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Abstract: Poster Presentations |

OBSERVATIONAL STUDY OF THE ASSOCIATION OF FLUTICASONE PROPIONATE/SALMETEROL ADHERENCE AND THE RISK OF ASTHMA EXACERBATIONS, USE OF RESCUE MEDICATIONS AND COSTS FREE TO VIEW

Richard H. Stanford, PharmD, MS*; May Hagiwara, PhD; David A. Stempel, MD; Tom E. Delea, MSIA
Author and Funding Information

GlaxoSmithKline, Research Triangle Park, NC


Chest


Chest. 2007;132(4_MeetingAbstracts):509. doi:10.1378/chest.132.4_MeetingAbstracts.509
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Abstract

PURPOSE: To assess the effect of adherence to fluticasone propionate/salmeterol administered in a single device (FSC) on asthma-related exacerbations (emergency department visits [ED] or hospitalizations [IP]), use of rescue medications (short-acting beta-agonists [SABAs]), and costs.

METHODS: This was a retrospective observational analysis of the association between FSC adherence and risk of asthma-related exacerbations, use of rescue medications, and costs using a healthcare claims database representing >70 US health plans. Study subjects included those with diagnosis of asthma (ICD-9 493.xx), age ≥12 yrs, and ≥2 dispensings of FSC from January 2000 to September 2006 (first prescription = “index date”). Patients with <12 months continuous enrollment pre-index a COPD diagnosis or dispensing of ipratropium were excluded. Follow-up was defined as time from index date to disenrollment, discontinuation of FSC (180 days w/o supply), receipt of different controller medication, or 24 months post-index. Repeated measures regression was used to estimate the association between FSC adherence (medication possession ratio [MPR] = days of FSC supplied χ days of follow-up) during each 90-day interval post-index and risk of ED/IP, use of rescue medications, and asthma-related exacerbation costs in subsequent intervals controlling for demographics, time since index, comorbidities, pre-index medications, healthcare utilization, and costs.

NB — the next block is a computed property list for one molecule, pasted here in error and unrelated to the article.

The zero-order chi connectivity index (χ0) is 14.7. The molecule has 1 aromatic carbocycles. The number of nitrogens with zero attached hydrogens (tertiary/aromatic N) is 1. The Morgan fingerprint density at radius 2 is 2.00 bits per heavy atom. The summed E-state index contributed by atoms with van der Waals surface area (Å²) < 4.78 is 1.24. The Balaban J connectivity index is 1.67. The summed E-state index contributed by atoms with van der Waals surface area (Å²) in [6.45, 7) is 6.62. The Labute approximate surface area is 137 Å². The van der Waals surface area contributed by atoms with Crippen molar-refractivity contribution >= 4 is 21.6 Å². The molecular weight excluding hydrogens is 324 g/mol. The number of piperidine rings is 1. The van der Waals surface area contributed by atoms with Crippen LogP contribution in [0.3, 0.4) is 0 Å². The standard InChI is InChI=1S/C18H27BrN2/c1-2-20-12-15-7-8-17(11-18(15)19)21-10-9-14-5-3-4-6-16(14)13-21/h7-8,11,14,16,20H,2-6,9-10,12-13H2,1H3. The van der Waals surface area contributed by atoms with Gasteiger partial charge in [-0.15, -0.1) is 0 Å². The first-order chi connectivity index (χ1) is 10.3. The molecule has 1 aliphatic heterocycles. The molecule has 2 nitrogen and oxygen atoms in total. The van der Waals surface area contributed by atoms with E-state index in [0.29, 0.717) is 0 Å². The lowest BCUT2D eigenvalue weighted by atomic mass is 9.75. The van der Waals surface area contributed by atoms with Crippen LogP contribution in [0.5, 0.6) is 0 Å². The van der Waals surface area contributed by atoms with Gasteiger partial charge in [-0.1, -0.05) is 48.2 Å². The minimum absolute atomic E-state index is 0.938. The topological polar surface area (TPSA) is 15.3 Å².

RESULTS: 12,930 patients were identified: mean age 40 yrs, mean follow up 20 months. After adjusting for baseline characteristics, each 10% increase in MPR of FSC was associated with a 4.4% reduction in odds of ED/IP (95% CI 1.9% - 6.8%), a 2.0% reduction in SABA use (95% CI 1.5% - 2.4%) and a 8.8% decrease in asthma-related exacerbation costs (95% CI 8.1% - 9.6%).

CONCLUSION: Improved adherence with FSC is associated with reduced asthma-related ED/IP risk, reduced use of SABAs and reduced asthma exacerbation costs.

CLINICAL IMPLICATIONS: Clinicians may be able to improve asthma control reduce the risk and costs of asthma-related exacerbations by stressing adherence to FSC.

DISCLOSURE: Richard Stanford, No Product/Research Disclosure Information; Shareholder RS and DS hold shares in the sponsor, GSK; Employee RS and DS are employees of the sponsor, GSK; Consultant fee, speaker bureau, advisory committee, etc. MH and TD are were paid consultants on this study

Wednesday, October 24, 2007

12:30 PM - 2:00 PM


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